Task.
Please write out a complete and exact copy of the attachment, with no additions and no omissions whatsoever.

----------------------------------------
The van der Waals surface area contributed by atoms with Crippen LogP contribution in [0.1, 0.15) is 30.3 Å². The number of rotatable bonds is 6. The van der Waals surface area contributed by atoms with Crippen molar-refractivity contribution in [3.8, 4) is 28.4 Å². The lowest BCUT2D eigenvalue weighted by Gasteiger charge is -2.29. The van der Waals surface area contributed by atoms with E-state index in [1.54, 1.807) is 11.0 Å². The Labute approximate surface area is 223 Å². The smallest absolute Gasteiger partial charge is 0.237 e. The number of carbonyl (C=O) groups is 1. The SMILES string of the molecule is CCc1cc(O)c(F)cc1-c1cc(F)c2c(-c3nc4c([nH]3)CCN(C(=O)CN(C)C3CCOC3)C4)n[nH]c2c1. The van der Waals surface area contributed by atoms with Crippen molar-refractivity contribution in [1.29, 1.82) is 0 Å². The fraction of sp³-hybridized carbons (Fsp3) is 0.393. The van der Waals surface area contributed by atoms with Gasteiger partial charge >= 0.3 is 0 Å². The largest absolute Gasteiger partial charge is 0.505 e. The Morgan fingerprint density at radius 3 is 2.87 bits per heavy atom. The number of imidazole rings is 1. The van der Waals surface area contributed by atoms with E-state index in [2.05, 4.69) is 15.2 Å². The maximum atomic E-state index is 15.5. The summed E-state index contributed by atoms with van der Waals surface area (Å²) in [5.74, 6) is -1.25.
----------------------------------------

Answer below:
The van der Waals surface area contributed by atoms with Crippen LogP contribution in [0.1, 0.15) is 30.3 Å². The number of rotatable bonds is 6. The van der Waals surface area contributed by atoms with Crippen molar-refractivity contribution in [3.8, 4) is 28.4 Å². The lowest BCUT2D eigenvalue weighted by Gasteiger charge is -2.29. The van der Waals surface area contributed by atoms with E-state index in [1.54, 1.807) is 11.0 Å². The Labute approximate surface area is 223 Å². The smallest absolute Gasteiger partial charge is 0.237 e. The number of carbonyl (C=O) groups is 1. The SMILES string of the molecule is CCc1cc(O)c(F)cc1-c1cc(F)c2c(-c3nc4c([nH]3)CCN(C(=O)CN(C)C3CCOC3)C4)n[nH]c2c1. The van der Waals surface area contributed by atoms with Crippen molar-refractivity contribution in [1.29, 1.82) is 0 Å². The fraction of sp³-hybridized carbons (Fsp3) is 0.393. The van der Waals surface area contributed by atoms with Gasteiger partial charge >= 0.3 is 0 Å². The largest absolute Gasteiger partial charge is 0.505 e. The Morgan fingerprint density at radius 3 is 2.87 bits per heavy atom. The number of imidazole rings is 1. The van der Waals surface area contributed by atoms with E-state index in [2.05, 4.69) is 15.2 Å². The maximum atomic E-state index is 15.5. The summed E-state index contributed by atoms with van der Waals surface area (Å²) in [5.74, 6) is -1.25.